Digital Tour Guide from 4th Century BC brings Amphipolis Back to Life

A new multimedia tour, including two digitized guides – one a young girl from the 4th century BC, the other an archaeologist – takes visitors around the ancient city.

Meet Ioklia, the 10-year-old daughter of a man called Nikandros, who lived in Amphipolis in the 4th century BC. As a “digital tour guide,” Ioklia will take you on a journey to her home city in the year 325 BC, when Alexander the Great was still on campaign in Asia, and when construction first started on the huge Kasta tomb.

Next to her is Androniki, an archaeologist from today, who will guide you through the ongoing excavations in the city, the multiple levels of its past occupation, and present the history of the famous burial monument.


Little Ioklia and Androniki, who borrows her name from the legendary Greek archaeologist Manolis Andronikis and is played by the actress Mara Gavrilidou, are the protagonists in a digital reality application, created by Digital Innovations. Developed on behalf of the municipality of Amphipolis in the framework of the Borderless Culture project, the initiative has been funded by the cross-border cooperation program Interreg Greece – Bulgaria.

The idea to digitize two people, one from the ancient past and one from the present, is the brainchild of Nikos Pakhtas, a graduate of the Department of Electrical and Computer Engineering at the National Technical University of Athens.

“Through this digital application, my goal is to give people the opportunity to discover and learn about one of the most important ancient cities in Macedonia,” says Pakhtas, who modelled the image and voice of Ioklia on his own 10-year-old daughter, Ioanna.


Ioklia and Andonika take visitors on a journey to the ancient city of Amphipolis and the present-day archaeological site, presenting aspects of everyday life, the important role the city played in the wider region, and how archaeologists have since explored and pieced together the multiple layers of its long history.  

“We have created transcripts to convey important scientific information about the site in a clear and concise way, under the close supervision of the head of the Ephorate of Antiquities of Serres, Dimitrias Malamidou,” Pakhtas continues. “The result is really impressive.”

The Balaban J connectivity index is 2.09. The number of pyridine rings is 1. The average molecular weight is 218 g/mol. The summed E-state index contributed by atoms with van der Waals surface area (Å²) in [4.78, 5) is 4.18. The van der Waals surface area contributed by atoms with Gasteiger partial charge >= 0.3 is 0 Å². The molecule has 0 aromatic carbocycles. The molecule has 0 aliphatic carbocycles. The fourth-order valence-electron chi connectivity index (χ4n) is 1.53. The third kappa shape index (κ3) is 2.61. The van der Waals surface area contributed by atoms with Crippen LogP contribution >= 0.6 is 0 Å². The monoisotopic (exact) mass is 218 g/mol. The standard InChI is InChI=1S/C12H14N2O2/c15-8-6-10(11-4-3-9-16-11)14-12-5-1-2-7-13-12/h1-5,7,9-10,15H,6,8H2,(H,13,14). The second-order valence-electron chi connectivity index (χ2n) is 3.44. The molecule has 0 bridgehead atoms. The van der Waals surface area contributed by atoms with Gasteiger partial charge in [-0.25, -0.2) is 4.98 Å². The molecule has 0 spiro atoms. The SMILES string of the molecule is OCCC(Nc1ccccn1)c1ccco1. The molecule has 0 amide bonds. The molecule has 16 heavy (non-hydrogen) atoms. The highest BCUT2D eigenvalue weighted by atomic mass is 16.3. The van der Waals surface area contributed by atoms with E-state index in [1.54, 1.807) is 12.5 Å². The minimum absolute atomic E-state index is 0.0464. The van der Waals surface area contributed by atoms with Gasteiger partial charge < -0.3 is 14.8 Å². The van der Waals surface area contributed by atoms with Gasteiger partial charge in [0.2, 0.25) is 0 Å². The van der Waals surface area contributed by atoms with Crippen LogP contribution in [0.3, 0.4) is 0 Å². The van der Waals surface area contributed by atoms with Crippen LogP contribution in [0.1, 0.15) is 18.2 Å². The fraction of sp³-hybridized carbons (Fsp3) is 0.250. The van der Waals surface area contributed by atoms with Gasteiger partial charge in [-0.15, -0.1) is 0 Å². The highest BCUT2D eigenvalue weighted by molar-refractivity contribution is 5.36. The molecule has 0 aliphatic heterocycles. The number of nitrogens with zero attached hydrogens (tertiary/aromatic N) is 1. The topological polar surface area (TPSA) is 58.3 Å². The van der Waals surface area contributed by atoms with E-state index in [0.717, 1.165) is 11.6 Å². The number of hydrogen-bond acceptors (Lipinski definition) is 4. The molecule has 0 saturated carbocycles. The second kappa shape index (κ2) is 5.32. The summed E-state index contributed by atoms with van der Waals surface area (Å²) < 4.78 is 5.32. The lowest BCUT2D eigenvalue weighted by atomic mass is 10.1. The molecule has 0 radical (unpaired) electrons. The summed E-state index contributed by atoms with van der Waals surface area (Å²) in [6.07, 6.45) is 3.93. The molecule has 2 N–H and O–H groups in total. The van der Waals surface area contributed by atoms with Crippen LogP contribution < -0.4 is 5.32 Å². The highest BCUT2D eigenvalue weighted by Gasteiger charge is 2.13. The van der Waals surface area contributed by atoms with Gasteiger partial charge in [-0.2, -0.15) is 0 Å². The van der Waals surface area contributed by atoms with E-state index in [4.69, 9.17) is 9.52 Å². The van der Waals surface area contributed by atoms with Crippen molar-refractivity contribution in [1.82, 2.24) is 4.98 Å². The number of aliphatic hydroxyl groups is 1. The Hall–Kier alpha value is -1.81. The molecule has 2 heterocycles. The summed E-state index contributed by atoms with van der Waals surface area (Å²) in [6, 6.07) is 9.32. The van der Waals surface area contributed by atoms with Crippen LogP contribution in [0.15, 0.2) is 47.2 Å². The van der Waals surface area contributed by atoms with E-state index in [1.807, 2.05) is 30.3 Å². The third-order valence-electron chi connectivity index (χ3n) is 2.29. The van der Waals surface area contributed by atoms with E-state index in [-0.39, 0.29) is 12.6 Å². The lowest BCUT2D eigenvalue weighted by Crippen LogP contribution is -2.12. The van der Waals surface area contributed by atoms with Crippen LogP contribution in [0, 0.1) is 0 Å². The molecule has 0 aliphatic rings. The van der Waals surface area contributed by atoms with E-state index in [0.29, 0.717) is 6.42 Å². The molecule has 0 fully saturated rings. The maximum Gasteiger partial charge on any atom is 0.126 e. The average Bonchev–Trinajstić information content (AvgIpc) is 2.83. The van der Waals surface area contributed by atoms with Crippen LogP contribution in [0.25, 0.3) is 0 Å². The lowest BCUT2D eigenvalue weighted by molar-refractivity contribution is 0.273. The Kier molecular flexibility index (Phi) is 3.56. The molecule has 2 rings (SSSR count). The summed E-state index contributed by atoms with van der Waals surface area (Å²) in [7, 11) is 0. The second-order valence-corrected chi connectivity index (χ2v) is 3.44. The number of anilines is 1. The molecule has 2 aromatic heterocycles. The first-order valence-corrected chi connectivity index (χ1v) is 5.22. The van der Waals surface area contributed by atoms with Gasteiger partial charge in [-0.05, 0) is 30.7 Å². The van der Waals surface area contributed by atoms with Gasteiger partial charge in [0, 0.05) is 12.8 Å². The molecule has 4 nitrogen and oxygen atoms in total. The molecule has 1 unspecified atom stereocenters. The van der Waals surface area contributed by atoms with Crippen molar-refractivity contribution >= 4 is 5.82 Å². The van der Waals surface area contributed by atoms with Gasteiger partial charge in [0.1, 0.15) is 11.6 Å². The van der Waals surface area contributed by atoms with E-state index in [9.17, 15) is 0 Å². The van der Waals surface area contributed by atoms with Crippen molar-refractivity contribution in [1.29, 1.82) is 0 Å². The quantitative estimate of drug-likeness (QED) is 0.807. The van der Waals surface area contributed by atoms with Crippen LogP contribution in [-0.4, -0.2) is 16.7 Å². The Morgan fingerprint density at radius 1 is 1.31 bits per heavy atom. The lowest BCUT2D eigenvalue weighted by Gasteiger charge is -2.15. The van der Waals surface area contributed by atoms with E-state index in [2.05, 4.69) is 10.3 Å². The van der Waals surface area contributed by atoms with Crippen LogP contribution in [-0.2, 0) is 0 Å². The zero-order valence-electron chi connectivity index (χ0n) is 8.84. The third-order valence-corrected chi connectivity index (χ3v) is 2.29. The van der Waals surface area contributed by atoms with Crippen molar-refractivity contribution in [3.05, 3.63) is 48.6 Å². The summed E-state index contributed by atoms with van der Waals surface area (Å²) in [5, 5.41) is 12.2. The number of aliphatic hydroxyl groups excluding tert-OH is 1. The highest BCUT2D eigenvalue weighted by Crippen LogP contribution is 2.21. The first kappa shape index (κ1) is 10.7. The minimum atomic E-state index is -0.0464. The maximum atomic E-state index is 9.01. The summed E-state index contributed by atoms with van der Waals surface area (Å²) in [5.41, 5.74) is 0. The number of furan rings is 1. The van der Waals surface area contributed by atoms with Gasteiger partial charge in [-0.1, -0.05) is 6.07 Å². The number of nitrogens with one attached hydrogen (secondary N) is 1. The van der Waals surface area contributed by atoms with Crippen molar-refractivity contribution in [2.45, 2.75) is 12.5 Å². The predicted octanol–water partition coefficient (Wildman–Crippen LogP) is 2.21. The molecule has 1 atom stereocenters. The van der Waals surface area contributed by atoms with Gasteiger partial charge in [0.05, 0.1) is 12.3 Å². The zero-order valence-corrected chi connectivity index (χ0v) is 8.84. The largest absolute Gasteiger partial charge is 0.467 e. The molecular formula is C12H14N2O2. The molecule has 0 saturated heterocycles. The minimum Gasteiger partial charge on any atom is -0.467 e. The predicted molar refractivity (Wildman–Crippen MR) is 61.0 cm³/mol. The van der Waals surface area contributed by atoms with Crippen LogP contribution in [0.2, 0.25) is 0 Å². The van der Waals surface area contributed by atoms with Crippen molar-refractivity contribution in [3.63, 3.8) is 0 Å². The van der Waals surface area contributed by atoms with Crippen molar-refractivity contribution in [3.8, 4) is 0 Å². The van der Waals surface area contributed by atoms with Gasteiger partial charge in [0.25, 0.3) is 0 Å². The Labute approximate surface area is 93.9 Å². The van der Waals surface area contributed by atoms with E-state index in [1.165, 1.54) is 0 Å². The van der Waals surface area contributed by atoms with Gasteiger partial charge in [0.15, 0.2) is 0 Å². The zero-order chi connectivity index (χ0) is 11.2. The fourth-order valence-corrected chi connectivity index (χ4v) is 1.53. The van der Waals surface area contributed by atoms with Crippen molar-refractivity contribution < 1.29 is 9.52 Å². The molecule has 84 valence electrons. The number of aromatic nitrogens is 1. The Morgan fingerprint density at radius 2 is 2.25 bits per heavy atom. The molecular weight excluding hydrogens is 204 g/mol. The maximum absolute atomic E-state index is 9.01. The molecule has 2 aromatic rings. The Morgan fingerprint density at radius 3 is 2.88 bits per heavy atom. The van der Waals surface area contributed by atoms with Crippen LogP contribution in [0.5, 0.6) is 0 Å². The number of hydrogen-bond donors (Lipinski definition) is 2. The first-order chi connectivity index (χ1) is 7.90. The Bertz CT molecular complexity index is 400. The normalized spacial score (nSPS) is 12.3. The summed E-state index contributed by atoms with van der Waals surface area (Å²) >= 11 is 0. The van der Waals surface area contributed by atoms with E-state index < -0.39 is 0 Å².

Ioklia’s narration begins with the formal greeting, “rejoice and heal,” a common salutation in the ancient past. “Ioklia’s costume is based on that of Myrtis, the girl from Periclean Athens, whose cranium was remodeled by a team of specialists led by Emmanuel Papagrigorakis, a professor in the School of Dentistry at the University of Athens,” says Pakhtas.

“As for Andonikos, her role is to guide visitors through the world of archaeological excavation. Using Amphipolis as an example, she explains the difficult and time-consuming process of excavating a site, and how archaeologists, in every layer, ‘read’ the information that is revealed, as if reading a book from the end to the beginning.”

A Journey through Time and Space

The old primary school building of Amphipolis, which was abandoned many years ago, has been completely renovated and transformed into a modern conference space, able to accommodate visitors wanting to embark on the multimedia journey to the city’s ancient past.

In the building, an immersed reality room has been created, where three walls and the floor serve as large projection screens. The projections occupy the entire field of vision, completely immersing the viewers in a totally different reality. Visitors experience panoramic views of the ancient city and its excavation, including the famous Kasta tomb.


Ioklia and Andoniki both appear as digital guides and interact with the audience by answering predefined questions that visitors can  select from a touch screen menu. They also provide more detailed information on certain topics upon request. The application is available with English and Greek subtitles, and there is a version for deaf visitors.

“Ioklia takes visitors on a journey through time, while Androniki takes them on a journey through space,” Pakhtas explains. “Our purpose is not only to impress the visitors, but to inform them, and to present Amphipolis’ glorious past.”

“At the same time, our digital archaeologist tells the story of the rediscovery of ancient Amphipolis in the 1970s, when farmers in the area found the entrance to the [Kasta] tomb.”

The total duration of the digital tour, including the archaeological site and the Kasta tomb, is 40 minutes. As the excavations on the burial tumulus continue, the application will expand its content, giving the opportunity for those who cannot visit the site in person to experience the site through virtual reality.

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